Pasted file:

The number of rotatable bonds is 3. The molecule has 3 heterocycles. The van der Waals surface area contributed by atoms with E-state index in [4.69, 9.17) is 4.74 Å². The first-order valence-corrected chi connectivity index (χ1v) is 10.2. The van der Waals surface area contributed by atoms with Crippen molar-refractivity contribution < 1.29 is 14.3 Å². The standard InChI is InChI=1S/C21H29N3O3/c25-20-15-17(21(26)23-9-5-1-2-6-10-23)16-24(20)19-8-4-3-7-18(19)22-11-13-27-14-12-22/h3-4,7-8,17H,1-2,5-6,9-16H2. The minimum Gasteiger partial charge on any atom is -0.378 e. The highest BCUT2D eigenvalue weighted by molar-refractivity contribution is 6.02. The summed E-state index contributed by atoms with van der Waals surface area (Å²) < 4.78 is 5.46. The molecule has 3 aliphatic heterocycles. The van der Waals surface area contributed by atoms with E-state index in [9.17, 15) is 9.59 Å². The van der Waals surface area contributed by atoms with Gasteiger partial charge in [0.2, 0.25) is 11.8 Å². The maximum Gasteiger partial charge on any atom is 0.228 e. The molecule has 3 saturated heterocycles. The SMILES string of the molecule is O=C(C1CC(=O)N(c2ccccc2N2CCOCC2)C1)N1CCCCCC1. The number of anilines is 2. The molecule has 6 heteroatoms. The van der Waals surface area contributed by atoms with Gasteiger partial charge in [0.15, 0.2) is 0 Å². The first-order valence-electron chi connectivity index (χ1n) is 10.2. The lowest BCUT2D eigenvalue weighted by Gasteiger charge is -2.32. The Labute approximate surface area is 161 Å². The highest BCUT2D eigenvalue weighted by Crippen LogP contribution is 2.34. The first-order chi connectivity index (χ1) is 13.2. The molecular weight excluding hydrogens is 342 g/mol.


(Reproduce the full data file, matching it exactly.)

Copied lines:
The number of rotatable bonds is 3. The molecule has 3 heterocycles. The van der Waals surface area contributed by atoms with E-state index in [4.69, 9.17) is 4.74 Å². The first-order valence-corrected chi connectivity index (χ1v) is 10.2. The van der Waals surface area contributed by atoms with Crippen molar-refractivity contribution < 1.29 is 14.3 Å². The standard InChI is InChI=1S/C21H29N3O3/c25-20-15-17(21(26)23-9-5-1-2-6-10-23)16-24(20)19-8-4-3-7-18(19)22-11-13-27-14-12-22/h3-4,7-8,17H,1-2,5-6,9-16H2. The minimum Gasteiger partial charge on any atom is -0.378 e. The highest BCUT2D eigenvalue weighted by molar-refractivity contribution is 6.02. The summed E-state index contributed by atoms with van der Waals surface area (Å²) < 4.78 is 5.46. The molecule has 3 aliphatic heterocycles. The van der Waals surface area contributed by atoms with E-state index in [9.17, 15) is 9.59 Å². The van der Waals surface area contributed by atoms with Gasteiger partial charge in [0.2, 0.25) is 11.8 Å². The maximum Gasteiger partial charge on any atom is 0.228 e. The molecule has 3 saturated heterocycles. The SMILES string of the molecule is O=C(C1CC(=O)N(c2ccccc2N2CCOCC2)C1)N1CCCCCC1. The number of anilines is 2. The molecule has 6 heteroatoms. The van der Waals surface area contributed by atoms with Gasteiger partial charge in [0.15, 0.2) is 0 Å². The first-order valence-electron chi connectivity index (χ1n) is 10.2. The lowest BCUT2D eigenvalue weighted by Gasteiger charge is -2.32. The Labute approximate surface area is 161 Å². The highest BCUT2D eigenvalue weighted by Crippen LogP contribution is 2.34. The first-order chi connectivity index (χ1) is 13.2. The molecular weight excluding hydrogens is 342 g/mol.